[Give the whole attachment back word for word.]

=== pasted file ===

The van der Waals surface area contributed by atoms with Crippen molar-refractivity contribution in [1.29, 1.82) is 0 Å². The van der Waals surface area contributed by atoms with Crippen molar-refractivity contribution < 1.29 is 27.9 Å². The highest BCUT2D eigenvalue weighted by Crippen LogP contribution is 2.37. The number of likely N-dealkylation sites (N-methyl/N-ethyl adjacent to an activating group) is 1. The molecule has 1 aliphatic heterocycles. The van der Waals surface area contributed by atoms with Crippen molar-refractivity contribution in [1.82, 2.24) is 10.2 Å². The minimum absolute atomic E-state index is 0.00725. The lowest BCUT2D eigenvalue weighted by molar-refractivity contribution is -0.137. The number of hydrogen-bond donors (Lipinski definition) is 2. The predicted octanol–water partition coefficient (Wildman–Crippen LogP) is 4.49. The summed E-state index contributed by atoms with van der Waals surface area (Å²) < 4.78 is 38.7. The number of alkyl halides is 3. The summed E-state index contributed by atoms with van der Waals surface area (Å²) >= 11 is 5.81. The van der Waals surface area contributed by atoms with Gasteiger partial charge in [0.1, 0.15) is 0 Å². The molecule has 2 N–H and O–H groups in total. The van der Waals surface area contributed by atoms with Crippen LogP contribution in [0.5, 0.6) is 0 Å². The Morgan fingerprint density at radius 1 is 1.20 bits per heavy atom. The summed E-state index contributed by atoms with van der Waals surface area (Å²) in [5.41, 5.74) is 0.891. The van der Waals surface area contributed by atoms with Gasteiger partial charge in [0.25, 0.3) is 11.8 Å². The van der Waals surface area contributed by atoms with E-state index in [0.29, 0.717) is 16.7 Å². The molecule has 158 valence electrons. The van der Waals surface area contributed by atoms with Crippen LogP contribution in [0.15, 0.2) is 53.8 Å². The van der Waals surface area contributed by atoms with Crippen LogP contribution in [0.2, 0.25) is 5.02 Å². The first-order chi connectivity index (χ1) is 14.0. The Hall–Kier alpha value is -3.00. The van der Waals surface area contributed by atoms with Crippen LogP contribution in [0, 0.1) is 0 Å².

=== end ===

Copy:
The van der Waals surface area contributed by atoms with Crippen molar-refractivity contribution in [1.29, 1.82) is 0 Å². The van der Waals surface area contributed by atoms with Crippen molar-refractivity contribution < 1.29 is 27.9 Å². The highest BCUT2D eigenvalue weighted by Crippen LogP contribution is 2.37. The number of likely N-dealkylation sites (N-methyl/N-ethyl adjacent to an activating group) is 1. The molecule has 1 aliphatic heterocycles. The van der Waals surface area contributed by atoms with Crippen molar-refractivity contribution in [1.82, 2.24) is 10.2 Å². The minimum absolute atomic E-state index is 0.00725. The lowest BCUT2D eigenvalue weighted by molar-refractivity contribution is -0.137. The number of hydrogen-bond donors (Lipinski definition) is 2. The predicted octanol–water partition coefficient (Wildman–Crippen LogP) is 4.49. The summed E-state index contributed by atoms with van der Waals surface area (Å²) < 4.78 is 38.7. The number of alkyl halides is 3. The summed E-state index contributed by atoms with van der Waals surface area (Å²) >= 11 is 5.81. The van der Waals surface area contributed by atoms with Gasteiger partial charge in [0.1, 0.15) is 0 Å². The molecule has 2 N–H and O–H groups in total. The van der Waals surface area contributed by atoms with Crippen LogP contribution in [0.5, 0.6) is 0 Å². The Morgan fingerprint density at radius 1 is 1.20 bits per heavy atom. The summed E-state index contributed by atoms with van der Waals surface area (Å²) in [5.41, 5.74) is 0.891. The van der Waals surface area contributed by atoms with Gasteiger partial charge in [0.25, 0.3) is 11.8 Å². The van der Waals surface area contributed by atoms with E-state index in [0.29, 0.717) is 16.7 Å². The molecule has 158 valence electrons. The van der Waals surface area contributed by atoms with Crippen LogP contribution in [0.15, 0.2) is 53.8 Å². The van der Waals surface area contributed by atoms with Crippen LogP contribution in [0.2, 0.25) is 5.02 Å². The first-order chi connectivity index (χ1) is 14.0. The Hall–Kier alpha value is -3.00. The van der Waals surface area contributed by atoms with Crippen LogP contribution in [0, 0.1) is 0 Å².